"What a great moment for me, my son, the world. What you have made possible for so many people defies all reason." LOWELL WEICKER, JR.
Former United States Senator
Eunice Kennedy Shriver
UCLA - Los Angeles, California
August 14, 1972
Parents, Volunteers, Friends!
Welcome to the Special Olympic Games. And to you young athletes, congratulations. How we all wish we could perform like you will during these two days of your meet. You will run faster, jump higher and throw further than most of us in the stands dream of doing. You are true champions and we are proud of you.
In these days of commercialism, when great athletes compete for gold as well as glory, we've almost forgotten the real meaning of sports. Sports as play. Sports as grace. Sports as character. Baron de Coubertin, father of the Modern Olympics, put it this way: "The important thing in the Olympic Games is not winning but taking part. The essential thing in life is not conquering but fighting well."
Nowhere do brave young athletes fight as well as in the Special Olympics. Like the young girl from Tennessee with an artificial leg who courageously entered her event, the long jump - and won. Like the boy from Colorado who ran his 300 yard dash on crutches. Like the blind boy from California who followed the voice of his coach to the finish line.
Special Olympics teaches us all that athletics is more than mere physical ability in running, swimming or throwing a ball. Most animals can excel man in speed and stamina. Machines can lift greater weights or throw objects much further. In sports, the real value of the achievement lies in overcoming the odds against success. We are pleased when we read of a record being broken, but we are even more thrilled when some athlete has made a gallant attempt even when he fails. The athletes we remember most fondly are not the flawless, mechanical performers but the great human beings who have reached beyond themselves to achieve some glorious goal.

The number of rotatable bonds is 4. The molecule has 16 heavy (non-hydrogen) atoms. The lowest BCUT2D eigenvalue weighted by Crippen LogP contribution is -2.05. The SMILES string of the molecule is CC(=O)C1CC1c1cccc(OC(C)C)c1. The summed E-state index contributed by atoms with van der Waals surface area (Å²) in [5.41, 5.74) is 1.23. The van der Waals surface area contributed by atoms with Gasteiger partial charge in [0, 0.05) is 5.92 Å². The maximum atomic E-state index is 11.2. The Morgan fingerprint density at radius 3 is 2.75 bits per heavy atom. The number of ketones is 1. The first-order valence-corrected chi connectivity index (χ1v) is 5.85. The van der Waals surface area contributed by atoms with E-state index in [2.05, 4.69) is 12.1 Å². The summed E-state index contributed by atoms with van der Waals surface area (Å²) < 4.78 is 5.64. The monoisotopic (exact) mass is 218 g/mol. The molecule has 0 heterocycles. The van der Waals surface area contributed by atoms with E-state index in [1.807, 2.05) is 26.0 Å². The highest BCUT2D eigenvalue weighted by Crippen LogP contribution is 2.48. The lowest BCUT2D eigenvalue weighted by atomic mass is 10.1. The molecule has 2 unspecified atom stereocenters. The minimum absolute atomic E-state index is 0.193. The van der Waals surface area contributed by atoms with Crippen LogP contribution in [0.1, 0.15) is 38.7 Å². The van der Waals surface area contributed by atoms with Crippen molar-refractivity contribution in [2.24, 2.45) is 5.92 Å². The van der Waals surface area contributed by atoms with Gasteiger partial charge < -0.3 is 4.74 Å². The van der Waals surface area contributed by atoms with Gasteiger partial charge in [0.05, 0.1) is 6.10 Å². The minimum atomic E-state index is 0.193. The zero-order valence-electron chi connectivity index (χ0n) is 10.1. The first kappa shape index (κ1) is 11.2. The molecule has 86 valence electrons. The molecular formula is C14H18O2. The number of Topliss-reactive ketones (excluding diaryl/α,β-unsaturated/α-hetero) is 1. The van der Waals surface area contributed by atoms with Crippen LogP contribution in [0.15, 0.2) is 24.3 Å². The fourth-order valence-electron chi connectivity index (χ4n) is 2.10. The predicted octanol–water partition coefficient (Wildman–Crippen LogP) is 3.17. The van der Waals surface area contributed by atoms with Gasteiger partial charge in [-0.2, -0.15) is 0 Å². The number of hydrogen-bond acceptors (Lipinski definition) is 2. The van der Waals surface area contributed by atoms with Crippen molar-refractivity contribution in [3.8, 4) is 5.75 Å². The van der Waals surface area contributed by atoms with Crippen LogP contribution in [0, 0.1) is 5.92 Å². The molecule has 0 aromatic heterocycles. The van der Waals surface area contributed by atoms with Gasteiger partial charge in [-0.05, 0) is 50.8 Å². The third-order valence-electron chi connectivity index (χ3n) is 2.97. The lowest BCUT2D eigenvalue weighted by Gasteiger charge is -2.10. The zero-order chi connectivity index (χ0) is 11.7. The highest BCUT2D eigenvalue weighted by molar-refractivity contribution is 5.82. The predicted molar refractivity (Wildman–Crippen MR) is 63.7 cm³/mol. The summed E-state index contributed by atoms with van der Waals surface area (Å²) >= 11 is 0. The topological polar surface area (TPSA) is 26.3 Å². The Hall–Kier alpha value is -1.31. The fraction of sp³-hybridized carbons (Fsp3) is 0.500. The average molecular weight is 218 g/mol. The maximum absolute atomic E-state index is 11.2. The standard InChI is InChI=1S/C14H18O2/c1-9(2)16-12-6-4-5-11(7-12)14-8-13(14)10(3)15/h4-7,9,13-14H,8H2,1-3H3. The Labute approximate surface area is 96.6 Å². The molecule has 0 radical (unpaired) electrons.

We think of Pancho Gonzales, who overcame poverty and prejudice to become a world tennis champion.
We think of George Foreman, a graduate of Poverty Program's Job Corps, who was an Olympics gold medalist in boxing and is now a leading heavy weight contender.
We think of Glenn Cunningham, the Olympic miler, who was so severely burned in childhood they said he'd never walk again.
We think of Ben Hogan, the golfer who came back from a crippling automobile accident to win his greatest matches.
And when we look at this list of magnificent competitors, we must add the names of all you boys and girls who compete in the Special Olympics. You have proved to all of us what the human spirit can do when it is encouraged and given the chance. You, as much as any athletes in history, prove what Baron Coubertin said - that the Olympics "brings together in radiant union all the qualities which guide mankind to perfection."